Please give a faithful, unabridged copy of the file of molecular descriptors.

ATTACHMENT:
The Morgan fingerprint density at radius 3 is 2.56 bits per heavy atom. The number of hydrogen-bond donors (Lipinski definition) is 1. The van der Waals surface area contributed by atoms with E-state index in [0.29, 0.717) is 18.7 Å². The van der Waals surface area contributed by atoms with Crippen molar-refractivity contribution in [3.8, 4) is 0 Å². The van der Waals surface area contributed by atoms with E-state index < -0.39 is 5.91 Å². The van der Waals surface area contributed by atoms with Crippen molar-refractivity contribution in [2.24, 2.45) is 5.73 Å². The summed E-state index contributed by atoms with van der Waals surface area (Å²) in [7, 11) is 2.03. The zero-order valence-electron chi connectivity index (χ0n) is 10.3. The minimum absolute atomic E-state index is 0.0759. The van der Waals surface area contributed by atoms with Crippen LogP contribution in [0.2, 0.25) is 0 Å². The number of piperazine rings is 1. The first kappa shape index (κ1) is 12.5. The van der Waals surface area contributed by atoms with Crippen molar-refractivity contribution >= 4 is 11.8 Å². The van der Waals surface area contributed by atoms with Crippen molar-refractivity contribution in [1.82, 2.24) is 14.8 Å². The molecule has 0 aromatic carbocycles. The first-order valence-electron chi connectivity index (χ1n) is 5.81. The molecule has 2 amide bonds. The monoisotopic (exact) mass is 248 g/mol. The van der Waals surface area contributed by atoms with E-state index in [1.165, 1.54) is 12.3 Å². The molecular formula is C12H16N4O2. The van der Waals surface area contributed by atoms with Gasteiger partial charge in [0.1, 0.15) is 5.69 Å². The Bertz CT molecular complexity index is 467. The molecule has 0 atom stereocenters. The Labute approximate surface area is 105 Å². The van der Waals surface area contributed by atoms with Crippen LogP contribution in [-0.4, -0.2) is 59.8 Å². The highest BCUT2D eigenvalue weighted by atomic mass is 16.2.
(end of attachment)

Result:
The Morgan fingerprint density at radius 3 is 2.56 bits per heavy atom. The number of hydrogen-bond donors (Lipinski definition) is 1. The van der Waals surface area contributed by atoms with E-state index in [0.29, 0.717) is 18.7 Å². The van der Waals surface area contributed by atoms with Crippen molar-refractivity contribution in [3.8, 4) is 0 Å². The van der Waals surface area contributed by atoms with E-state index < -0.39 is 5.91 Å². The van der Waals surface area contributed by atoms with Crippen molar-refractivity contribution in [2.24, 2.45) is 5.73 Å². The summed E-state index contributed by atoms with van der Waals surface area (Å²) in [7, 11) is 2.03. The zero-order valence-electron chi connectivity index (χ0n) is 10.3. The minimum absolute atomic E-state index is 0.0759. The van der Waals surface area contributed by atoms with Crippen LogP contribution in [0.2, 0.25) is 0 Å². The number of piperazine rings is 1. The first kappa shape index (κ1) is 12.5. The van der Waals surface area contributed by atoms with Crippen molar-refractivity contribution >= 4 is 11.8 Å². The van der Waals surface area contributed by atoms with Crippen molar-refractivity contribution in [1.82, 2.24) is 14.8 Å². The molecule has 0 aromatic carbocycles. The first-order valence-electron chi connectivity index (χ1n) is 5.81. The molecule has 2 amide bonds. The monoisotopic (exact) mass is 248 g/mol. The van der Waals surface area contributed by atoms with E-state index in [1.165, 1.54) is 12.3 Å². The molecular formula is C12H16N4O2. The van der Waals surface area contributed by atoms with Gasteiger partial charge in [0.1, 0.15) is 5.69 Å². The Bertz CT molecular complexity index is 467. The molecule has 0 atom stereocenters. The Labute approximate surface area is 105 Å². The van der Waals surface area contributed by atoms with Crippen LogP contribution in [-0.4, -0.2) is 59.8 Å². The highest BCUT2D eigenvalue weighted by atomic mass is 16.2.